Childe Roland to the Dark Tower Came Analysis

Robert Browning

The Poem

The title is a direct quotation from a song of Edgar in William Shakespeare’s King Lear (c. 1605-1606). It has traditionally been assumed that the persona is Roland, although such an assumption is unwarranted. This poem is an interior monologue, a hybrid of the soliloquy and the dramatic monologue, and the “narrator” is simply thinking aloud. The thinker-narrator is a quester of many years, something that the mythical Roland was not. Moreover, the persona does not appear to be a very young man preparing for knighthood, as the word “childe” would suggest.

“Childe Roland to the Dark Tower Came” begins in medias res. Since no background or explanation is given for what is happening, the reader is initially confounded. Gradually, it becomes clear that the persona is searching for the “Dark Tower” and has just asked an aged cripple for directions. Suspicious that the cripple has maliciously misdirected him even to his death, he nevertheless proceeds on the appointed path. He is exhausted by his search, “drawn out through years,” and would be glad to reach an end of any kind, even if the end should mean failure or death.

At line 43, the persona turns away from the ominous cripple-guide to continue his search. Immediately on entering the gray plain, the safe road vanishes. The protagonist finds himself amid gathering darkness, entrapped in a grotesque, alien environment. Much of the remainder of the...

(The entire section is 465 words.)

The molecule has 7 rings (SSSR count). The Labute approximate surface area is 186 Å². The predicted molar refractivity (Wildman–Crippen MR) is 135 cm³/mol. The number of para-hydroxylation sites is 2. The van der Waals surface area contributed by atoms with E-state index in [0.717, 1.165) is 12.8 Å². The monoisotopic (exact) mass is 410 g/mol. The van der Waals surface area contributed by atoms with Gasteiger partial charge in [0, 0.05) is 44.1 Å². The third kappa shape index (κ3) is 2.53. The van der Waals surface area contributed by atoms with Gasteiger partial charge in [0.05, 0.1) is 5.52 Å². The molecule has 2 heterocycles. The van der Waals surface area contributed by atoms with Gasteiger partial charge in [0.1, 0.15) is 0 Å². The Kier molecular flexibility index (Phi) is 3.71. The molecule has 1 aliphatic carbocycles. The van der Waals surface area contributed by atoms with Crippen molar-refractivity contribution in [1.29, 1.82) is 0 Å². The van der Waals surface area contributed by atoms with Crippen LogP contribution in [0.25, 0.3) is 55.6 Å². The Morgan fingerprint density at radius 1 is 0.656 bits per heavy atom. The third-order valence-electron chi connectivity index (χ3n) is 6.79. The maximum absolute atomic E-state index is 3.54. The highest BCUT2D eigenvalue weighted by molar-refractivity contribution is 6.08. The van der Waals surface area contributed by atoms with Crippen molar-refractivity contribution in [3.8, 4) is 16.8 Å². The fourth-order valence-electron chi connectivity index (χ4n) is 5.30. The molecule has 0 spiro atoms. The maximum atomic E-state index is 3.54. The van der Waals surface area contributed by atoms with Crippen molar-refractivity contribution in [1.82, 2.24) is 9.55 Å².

Forms and Devices

The poem consists of 204 lines divided into thirty-four stanzas. As is the case with many of Browning’s dramatic poems, the meter keeps to a conversational (in this case thoughtful) rhythm while remaining predominantly iambic pentameter. “In the dock’s harsh swarth leaves, bruised as to balk” is a telling exception. The rhyme scheme of the six-line stanzas is fixed at abbaab. A powerful effect of emphasis and finality is often achieved by means of the rhyme of the final line of the stanza echoing that of the third line. Stanzas 2, 9, and 16 are good examples of this sound effect.

In the hands of a lesser poet, the use of a fixed stanza form could inhibit the free flow of thought and reduce credibility by making the reader question the appropriateness of the form for the substance. Such is not the case, however, with this poem. Through the frequent use of enjambment and internal stops, Browning is able to approximate the fluidity of consciousness. In this freeing of the restraints of form, this poem is a tour de force in the manner of Browning’s “My Last Duchess,” in which naturalness of speech is achieved within the confines of rhymed couplets.

In “Childe Roland to the Dark Tower Came,” Browning makes extensive use of cacophony, simile, and metaphor. The harsh ugliness of the landscape is conveyed by means of such shrill words and phrases as “cockle,” “spurge,” “blotches,” “chopped,”...

(The entire section is 435 words.)